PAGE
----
Movie set aesthetics we’re enamored with
When we think of storytelling we think of the obvious: words. Words that are shared to recall an event with a friend, words that are written into a journal for one’s future self, words that are typed in courier, size 12, single spaced on the script of a film. The power of storytelling is found in its ability to evoke emotion and move an audience. Film is known best for this power of storytelling.
When we think of storytelling we don’t always think of the less obvious: imagery. Color, shape, size, location, lighting, timing; things that evoke memory. When highlighting a scene that reminds the viewer of something they have experienced, the emotion arising within them can be far more powerful than the former. So here’s an ode to the most inspiring movie sets we love.
Wes Anderson – French Dispatch (2021)
Following many journalists on their journey, the French Dispatch sets out to capture the essence of Paris for a Kansas City-based publication. Hence the name, the film is inspired by French culture and style. The real highlight of this movie is the various sets constructed by Anderson and his team: a publication office, journalist homes, an art gallery, a jail, and a chef’s kitchen. All of these unique spaces were inspired by the characters they contained and were constructed similar to a dollhouse. The almost “thrown together” styles of each set and scene molds perfectly together in this film, serving us an inspiring aesthetic of eclecticism.
Like all of his other films, Anderson recruited symmetry to draw in the viewer’s eyes and point out details only translated visually. He continues this emphasis on visual cues with the elaborate costumes for each character. Almost like a uniform, the costumes of each character serve as a compliment to the sets build and add another visual element to the film’s aesthetic. He proclaims the biggest symbols in the smallest of details. The pastel and muted tones of Anderson’s film evoke an almost whimsical feeling within the viewer, carrying along the playful script.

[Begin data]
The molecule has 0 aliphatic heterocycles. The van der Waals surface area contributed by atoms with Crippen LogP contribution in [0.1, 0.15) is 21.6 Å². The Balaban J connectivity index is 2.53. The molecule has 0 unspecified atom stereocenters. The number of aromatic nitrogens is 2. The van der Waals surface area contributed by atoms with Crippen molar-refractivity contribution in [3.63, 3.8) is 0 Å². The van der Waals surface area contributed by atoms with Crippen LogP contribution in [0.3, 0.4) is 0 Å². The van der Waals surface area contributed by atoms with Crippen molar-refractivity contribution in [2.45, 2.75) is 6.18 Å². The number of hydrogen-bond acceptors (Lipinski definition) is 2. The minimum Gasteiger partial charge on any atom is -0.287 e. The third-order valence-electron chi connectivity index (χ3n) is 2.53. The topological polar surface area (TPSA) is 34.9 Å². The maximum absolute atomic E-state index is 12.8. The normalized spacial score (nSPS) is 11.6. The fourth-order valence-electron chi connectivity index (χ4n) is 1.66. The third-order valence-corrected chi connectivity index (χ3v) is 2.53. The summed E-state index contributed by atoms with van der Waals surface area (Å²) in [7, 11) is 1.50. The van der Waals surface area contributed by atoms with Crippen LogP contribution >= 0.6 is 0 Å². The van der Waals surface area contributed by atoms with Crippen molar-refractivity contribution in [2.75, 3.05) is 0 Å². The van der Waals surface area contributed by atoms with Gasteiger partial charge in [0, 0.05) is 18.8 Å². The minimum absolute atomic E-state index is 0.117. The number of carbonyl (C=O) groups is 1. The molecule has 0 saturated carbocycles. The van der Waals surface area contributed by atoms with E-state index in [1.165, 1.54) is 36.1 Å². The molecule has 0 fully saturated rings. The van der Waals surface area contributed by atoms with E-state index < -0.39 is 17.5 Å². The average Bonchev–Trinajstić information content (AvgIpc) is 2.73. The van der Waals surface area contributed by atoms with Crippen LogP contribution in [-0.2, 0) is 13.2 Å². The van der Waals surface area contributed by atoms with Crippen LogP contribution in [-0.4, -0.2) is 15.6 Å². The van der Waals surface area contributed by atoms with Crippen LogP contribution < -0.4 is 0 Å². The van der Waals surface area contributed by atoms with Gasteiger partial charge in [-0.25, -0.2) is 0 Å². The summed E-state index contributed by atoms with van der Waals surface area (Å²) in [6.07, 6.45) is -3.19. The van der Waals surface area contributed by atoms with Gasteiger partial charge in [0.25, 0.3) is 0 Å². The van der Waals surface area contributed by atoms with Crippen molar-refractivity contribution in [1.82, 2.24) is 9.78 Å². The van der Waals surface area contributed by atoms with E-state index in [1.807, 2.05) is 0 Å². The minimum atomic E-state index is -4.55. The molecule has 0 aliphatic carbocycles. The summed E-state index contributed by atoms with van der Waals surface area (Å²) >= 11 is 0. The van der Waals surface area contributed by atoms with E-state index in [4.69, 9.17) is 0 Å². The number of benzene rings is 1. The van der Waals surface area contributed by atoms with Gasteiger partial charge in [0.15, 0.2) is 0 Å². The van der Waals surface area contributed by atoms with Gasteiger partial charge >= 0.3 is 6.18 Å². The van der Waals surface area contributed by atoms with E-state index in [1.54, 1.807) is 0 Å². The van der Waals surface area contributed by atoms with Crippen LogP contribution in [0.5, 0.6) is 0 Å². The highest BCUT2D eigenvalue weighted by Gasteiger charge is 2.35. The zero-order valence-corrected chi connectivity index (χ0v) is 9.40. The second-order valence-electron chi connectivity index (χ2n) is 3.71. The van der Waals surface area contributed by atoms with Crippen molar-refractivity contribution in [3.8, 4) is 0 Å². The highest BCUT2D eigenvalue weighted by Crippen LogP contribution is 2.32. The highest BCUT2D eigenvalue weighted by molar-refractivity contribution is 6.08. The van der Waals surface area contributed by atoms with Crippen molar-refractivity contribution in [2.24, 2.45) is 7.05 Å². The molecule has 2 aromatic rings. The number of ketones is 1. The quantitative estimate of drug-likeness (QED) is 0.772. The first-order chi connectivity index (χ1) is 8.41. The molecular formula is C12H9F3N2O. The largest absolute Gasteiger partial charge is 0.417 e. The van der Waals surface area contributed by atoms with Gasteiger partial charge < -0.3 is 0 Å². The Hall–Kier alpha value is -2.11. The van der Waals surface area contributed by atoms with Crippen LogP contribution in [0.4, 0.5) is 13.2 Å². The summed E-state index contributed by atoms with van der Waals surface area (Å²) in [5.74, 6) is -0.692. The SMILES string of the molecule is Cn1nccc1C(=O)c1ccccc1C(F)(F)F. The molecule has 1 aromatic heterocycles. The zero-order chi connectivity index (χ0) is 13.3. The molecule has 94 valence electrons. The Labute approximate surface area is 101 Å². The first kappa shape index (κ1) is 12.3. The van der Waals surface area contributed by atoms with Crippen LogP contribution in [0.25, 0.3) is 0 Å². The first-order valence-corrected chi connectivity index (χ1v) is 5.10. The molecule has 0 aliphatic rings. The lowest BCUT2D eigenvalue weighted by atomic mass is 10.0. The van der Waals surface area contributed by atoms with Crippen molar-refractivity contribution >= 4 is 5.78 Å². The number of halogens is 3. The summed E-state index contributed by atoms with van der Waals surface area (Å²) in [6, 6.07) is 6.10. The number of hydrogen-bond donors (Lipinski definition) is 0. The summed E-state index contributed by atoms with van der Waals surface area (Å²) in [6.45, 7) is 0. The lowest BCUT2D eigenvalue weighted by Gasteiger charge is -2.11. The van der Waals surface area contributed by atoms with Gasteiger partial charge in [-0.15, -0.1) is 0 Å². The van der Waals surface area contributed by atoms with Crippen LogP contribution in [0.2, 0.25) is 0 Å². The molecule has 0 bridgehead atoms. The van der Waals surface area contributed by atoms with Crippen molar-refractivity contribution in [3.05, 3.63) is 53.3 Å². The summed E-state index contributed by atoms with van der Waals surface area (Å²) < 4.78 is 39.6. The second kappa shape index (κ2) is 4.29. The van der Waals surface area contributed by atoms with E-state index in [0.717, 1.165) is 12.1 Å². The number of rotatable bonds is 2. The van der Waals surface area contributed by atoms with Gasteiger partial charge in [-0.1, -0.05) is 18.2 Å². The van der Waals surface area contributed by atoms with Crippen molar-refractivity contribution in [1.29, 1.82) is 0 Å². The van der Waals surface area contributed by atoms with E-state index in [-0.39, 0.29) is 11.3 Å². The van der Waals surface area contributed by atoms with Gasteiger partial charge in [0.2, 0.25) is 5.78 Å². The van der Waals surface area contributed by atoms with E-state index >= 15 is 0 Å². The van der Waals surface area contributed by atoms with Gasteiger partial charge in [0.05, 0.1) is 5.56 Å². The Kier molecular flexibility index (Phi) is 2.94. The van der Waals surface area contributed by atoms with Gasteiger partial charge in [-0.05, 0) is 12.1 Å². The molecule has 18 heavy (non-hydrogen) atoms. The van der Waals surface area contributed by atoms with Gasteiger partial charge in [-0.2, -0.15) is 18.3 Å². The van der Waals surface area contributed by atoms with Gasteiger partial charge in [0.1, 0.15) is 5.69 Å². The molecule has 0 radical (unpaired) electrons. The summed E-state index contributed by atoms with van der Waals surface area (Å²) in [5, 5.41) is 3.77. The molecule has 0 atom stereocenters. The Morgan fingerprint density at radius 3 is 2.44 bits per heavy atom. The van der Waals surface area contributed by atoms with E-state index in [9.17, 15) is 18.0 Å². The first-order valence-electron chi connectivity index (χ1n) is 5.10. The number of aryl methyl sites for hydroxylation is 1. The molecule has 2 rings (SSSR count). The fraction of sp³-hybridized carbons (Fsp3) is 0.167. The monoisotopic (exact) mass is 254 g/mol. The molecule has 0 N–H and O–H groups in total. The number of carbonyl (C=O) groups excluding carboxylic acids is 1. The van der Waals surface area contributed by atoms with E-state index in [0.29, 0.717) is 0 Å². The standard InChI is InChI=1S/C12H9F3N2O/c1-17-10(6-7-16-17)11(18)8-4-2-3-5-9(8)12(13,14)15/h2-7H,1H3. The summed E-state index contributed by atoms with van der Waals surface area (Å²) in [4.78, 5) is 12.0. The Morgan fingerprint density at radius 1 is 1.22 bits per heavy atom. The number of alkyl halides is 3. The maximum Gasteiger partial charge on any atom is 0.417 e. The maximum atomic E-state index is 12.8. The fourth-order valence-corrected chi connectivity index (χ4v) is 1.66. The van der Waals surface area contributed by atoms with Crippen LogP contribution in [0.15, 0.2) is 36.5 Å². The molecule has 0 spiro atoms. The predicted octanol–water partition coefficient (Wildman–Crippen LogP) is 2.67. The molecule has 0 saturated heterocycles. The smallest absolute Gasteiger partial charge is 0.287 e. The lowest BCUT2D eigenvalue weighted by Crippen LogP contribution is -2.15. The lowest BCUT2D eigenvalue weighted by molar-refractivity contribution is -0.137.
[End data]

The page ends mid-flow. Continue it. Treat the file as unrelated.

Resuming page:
Stanley Kubrick – 2001 A Space Odyssey (1968)
A connection between the past and the future, this film follows a monolith that travels through time and leads mankind on a journey through space and philosophy. Kubrick represents the marvels of the universe with his lavish, bright colors and shapes. Kubrick, similar to Anderson, utilizes symmetry throughout his movie to provoke a pleasing visual identity for the viewer. Everything from the actor’s spacesuit to the blanket on the bed of the ending scene was well thought out. The visual cues of 2001 gave audience’s a glimpse of the futuristic styles of Kubrick’s imagined future, creating an inspiring aesthetic of postmodernism.
Luca Guadagnino – Call Me By Your Name (2017)
Taking place in a secluded 17th century Italian villa, Call Me By Your Name tells a love story in the summertime of 1983. Full of antiques, soft palettes, and all the linen you could desire, Guadgnino’s Call Me By Your Name serves us all the romance. The elegant and crafted set tells the audience life is tranquil, that the simplicity of summer is to live it. Velvet armchairs, pattern curtains, and gold accents all translate the warming sense of home, highlighting the film’s Cottagecore aesthetic.
Guadgnino, changing details from the original book, felt the story would be better fit taking place near Crema in the Lombardy hills in 1983 rather than 1988. This is largely because he spent some time in the area when he was young. Drawing largely on his own experiences, Guadgnino fed off his romanticism for the place. Each scene more picturesque than the former, he left the audience chasing curiosity and appreciation for each scene.
As all these directors thought outside the confines of traditional storytelling. Creating an experience for the audience, these films drew heavily upon the use of color, shapes, textures, and lighting. Visual storytelling, both pleasing to the eye and mind, can ignite inspiration in the viewer, leaving a far longer lasting impression than words. It harnesses the true power of storytelling: emotion.
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